More threads by NightOwl

NightOwl

Member
I don't know if this is the right section to put this but has anybody else found a way of coping with other people's reactions when you say the word rape?

I'm puzzled why people seem to treat you as the criminal when you say a word they don't like. While I am trying to get on with my life and they ask me why aren't I able to sleep, I find it much easier to be honest and tell them I am dealing with a trauma. It's a little like naming the word Grief as well, noone in Society seems to know how to cope with that.

I'm now finding myself saying that I'm suffering from insomnia which they seem to be able to accept better.

NightOwl
 

David Baxter PhD

Late Founder
I think that's an accurate observation, NightOwl.

I suspect it's because people don't want to know about something traumatic happening to someone they know - if it can happen to someone they know, that increases the perceived risk of it also happening to them. I think most people find it easier to try to believe it only happens to people they've never met and never will.

Of course, another reason is that most people have no idea what to say to you when you disclose something like that, so it's also a discomfort factor.
 

NightOwl

Member
Thank you David for your reply. I find it unbelievable people's attitudes. Some family and friends have surprised me, people I've known all my life, seem to find it even more difficult than society, so I never talk to them about it and just get on with my life.

My husband and I have tried to warn them not to be so dismissive that this type of crime can happen to them; some of them have intimated that they have got degrees so it couldn't possibly happen to them, as if it protects them. It just makes me want to cry when I think of them putting themselves and others in danger just due to their fear and ignorance. Your point about the discomfort factor is very valid.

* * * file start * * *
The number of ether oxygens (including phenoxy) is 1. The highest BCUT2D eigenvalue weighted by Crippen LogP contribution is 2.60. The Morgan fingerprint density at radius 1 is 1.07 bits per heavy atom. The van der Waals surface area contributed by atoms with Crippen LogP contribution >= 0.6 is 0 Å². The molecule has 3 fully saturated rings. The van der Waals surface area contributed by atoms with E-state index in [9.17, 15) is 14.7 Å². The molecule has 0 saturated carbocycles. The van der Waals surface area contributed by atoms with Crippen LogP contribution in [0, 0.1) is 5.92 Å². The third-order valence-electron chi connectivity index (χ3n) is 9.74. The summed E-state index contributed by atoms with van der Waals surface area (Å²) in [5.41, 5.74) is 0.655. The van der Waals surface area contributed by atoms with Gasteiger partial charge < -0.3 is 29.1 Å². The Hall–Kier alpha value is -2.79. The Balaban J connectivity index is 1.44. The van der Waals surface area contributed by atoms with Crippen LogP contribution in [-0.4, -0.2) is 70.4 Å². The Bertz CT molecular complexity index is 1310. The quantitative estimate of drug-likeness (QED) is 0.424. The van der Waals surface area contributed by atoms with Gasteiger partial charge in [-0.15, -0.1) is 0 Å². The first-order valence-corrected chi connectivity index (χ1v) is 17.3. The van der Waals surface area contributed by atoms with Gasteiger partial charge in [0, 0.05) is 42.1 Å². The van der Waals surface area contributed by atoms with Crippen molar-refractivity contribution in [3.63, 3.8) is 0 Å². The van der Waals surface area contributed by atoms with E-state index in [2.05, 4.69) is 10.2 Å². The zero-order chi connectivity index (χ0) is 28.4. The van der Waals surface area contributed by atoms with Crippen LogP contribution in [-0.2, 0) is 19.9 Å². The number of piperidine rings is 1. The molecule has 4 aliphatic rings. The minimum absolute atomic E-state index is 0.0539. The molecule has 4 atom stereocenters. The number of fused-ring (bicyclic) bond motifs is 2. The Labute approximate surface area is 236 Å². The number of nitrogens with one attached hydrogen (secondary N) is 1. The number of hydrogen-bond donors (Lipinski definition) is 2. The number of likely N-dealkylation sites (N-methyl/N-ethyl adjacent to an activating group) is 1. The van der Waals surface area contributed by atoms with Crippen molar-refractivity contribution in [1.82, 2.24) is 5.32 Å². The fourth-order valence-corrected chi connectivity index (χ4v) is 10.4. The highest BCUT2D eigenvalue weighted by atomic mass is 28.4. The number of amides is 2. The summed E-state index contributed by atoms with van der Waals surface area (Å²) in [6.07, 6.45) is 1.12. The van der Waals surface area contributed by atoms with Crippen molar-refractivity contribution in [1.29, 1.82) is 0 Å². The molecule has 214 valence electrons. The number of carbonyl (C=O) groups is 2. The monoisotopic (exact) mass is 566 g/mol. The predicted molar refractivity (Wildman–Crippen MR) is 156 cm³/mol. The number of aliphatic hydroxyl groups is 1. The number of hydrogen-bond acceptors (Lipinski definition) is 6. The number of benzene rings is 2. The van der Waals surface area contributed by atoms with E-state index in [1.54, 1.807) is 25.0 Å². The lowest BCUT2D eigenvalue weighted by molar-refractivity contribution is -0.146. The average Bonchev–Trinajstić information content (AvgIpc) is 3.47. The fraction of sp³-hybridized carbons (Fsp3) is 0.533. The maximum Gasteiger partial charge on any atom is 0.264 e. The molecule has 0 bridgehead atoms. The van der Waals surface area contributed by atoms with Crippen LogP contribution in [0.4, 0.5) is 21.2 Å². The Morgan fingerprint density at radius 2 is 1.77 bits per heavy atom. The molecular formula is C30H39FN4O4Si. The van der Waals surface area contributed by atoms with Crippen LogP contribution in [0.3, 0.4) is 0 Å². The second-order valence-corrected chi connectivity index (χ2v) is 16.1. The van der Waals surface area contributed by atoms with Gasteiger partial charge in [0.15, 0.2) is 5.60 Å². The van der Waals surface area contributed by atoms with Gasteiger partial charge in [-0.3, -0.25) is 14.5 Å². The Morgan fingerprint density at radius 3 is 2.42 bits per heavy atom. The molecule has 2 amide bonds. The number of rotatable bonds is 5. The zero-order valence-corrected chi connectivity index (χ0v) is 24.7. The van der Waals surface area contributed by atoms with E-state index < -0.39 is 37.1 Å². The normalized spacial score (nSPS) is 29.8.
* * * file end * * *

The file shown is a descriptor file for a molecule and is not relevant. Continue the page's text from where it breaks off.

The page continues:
NightOwl
 
i wouldn't be sure what to say to a person if they told me this happened to them. but for them to tell me about it would mean that they trust me with that kind of information, and i certainly wouldn't dismiss it. but then again i try to be understanding and openminded of other people's experiences and feelings. i guess it depends on the person you are speaking to. maybe most people just don't want to acknowledge that such things happen, or they just have no idea how to react.

to me rape is a very scary thing. it's something i wish didn't exist and did not happen to people, but it does. i get upset when this kind of violence is in a film or on tv. this is just me though. it seems like most of the world is desensitized to it somehow.
 

braveheart

Member
My friend [who was on the same therapy training course as me, she lft just before me]was raped some years ago. She went on a Kilroy show a couple of years ago about rape. I went along with her for moral support. There was lots there about what you're talking about [apart from the man's insensitivity. which really annoyed and upset me.] But its a while ago, so I can't remember the details.

Although I've not been raped, but emotionally and physically assaulted [yikes, she said it] I can relate a lot to what you say. Like you, I usually say 'due to past traumas' when I'm explaining anything for official purposes, and that usually is enough, along with the depression and anxiety. My friends are mainly in the therapy field in one way or another so I don't have so much of an issue there.
Sorry for personal ramble.
 

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